2015-04-01  

facebooktwitterrss

BBC Countryfile at Newton Rigg College

Newton Rigg College will be in the TV spotlight following a day's filming with one of BBC's most popular programmes, Countryfile.

A BBC 1 film crew, with presenter Ellie Harrison, visited Cumbria on Friday 27 March to interview staff and students about the challenges and opportunities of farming in the uplands. The resulting footage will be broadcast on Sunday 12 April, to around 7.5 million viewers showcasing the college's hill farm, Low Beckside, and in particular, the recent addition of Luing cattle. A hardy breed originating from Scotland, they are ideal for the living on higher land and were purchased in January as heifers and have only recently calved.

Countryfile Presenter Ellie Harrison, with Matt Bagley and lecturer Natalie Parker and Low Beckside farm manager John Rowland with students at the farmstead

Countryfile Presenter Ellie Harrison, with Matt Bagley and lecturer Natalie Parker and Low Beckside farm manager John Rowland with students at the farmstead

The crew were welcomed to Low Beckside by Principal, Wes Johnson and went on to chat to Matt Bagley, Head of Agriculture and students Lilly Hodgson and Scott Jefferson. While the cameras rolled, the Luing cows and their new calves were brought by a group of students from the in-bye land and taken to the nearby uplands for grazing.

Filming with Cumbria Wildlife Trust followed, examining the habitats provided by the uplands' dry stone walls and then it was the turn of Newton Rigg College lecturer Peter Armstrong as students demonstrated the importance of keeping the dry stone walls in good repair.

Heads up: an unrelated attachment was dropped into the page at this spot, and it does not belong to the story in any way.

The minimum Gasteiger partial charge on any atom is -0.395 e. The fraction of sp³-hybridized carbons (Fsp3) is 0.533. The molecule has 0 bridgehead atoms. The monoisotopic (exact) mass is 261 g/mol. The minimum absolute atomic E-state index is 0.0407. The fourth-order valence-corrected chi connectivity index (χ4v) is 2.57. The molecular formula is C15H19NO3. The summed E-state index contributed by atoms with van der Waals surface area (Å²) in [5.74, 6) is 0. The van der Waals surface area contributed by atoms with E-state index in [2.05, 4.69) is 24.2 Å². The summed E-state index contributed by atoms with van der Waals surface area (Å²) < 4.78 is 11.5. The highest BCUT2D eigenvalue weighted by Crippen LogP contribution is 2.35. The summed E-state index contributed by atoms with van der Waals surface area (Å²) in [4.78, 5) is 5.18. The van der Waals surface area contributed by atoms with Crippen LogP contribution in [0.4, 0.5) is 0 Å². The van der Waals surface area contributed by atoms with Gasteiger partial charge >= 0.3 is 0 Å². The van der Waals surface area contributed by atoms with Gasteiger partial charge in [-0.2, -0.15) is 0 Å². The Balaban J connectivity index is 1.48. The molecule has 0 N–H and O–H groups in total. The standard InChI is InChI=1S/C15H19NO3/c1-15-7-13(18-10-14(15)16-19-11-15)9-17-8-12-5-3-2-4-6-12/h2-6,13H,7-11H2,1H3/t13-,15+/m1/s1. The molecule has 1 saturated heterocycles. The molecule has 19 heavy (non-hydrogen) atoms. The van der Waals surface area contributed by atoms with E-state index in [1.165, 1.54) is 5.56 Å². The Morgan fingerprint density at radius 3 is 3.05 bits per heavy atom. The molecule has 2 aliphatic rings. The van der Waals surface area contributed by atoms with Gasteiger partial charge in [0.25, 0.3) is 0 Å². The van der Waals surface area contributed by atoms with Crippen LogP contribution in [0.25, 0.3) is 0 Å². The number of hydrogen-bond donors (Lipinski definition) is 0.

Matt Bagley, the Head of Agriculture, explained: “We were delighted to be approached by the BBC and thoroughly enjoyed hosting the day. Farming in the uplands is such a vital part of the UK's agriculture and countryside and where better to see that than in Cumbria and with our young people who are so passionate about hill farming.”

“We are the only college to have an uplands farm and draw students from across the country, many of whom are from hill farms. This, coupled with our lowland arable farms at York and our new dairy unit here at Newton Rigg means we can provide a breadth of education across virtually all types of farming.”

“The timing for the programme could not have been better as our uplands conference in May draws closer when we will bring together many of the different interested groups to discuss its management.”

Newton Rigg

Related Links
link NFU Scotland Welcomes Beef Efficiency Scheme Announcement
link Farm Africa Staff take up new Africa-UK Agricultural Scholarships
link Ayrshire Dunlop Cheese Wins Protected Status
link Shopper Confusion about Animal Medicines Increases


Stackyard News xml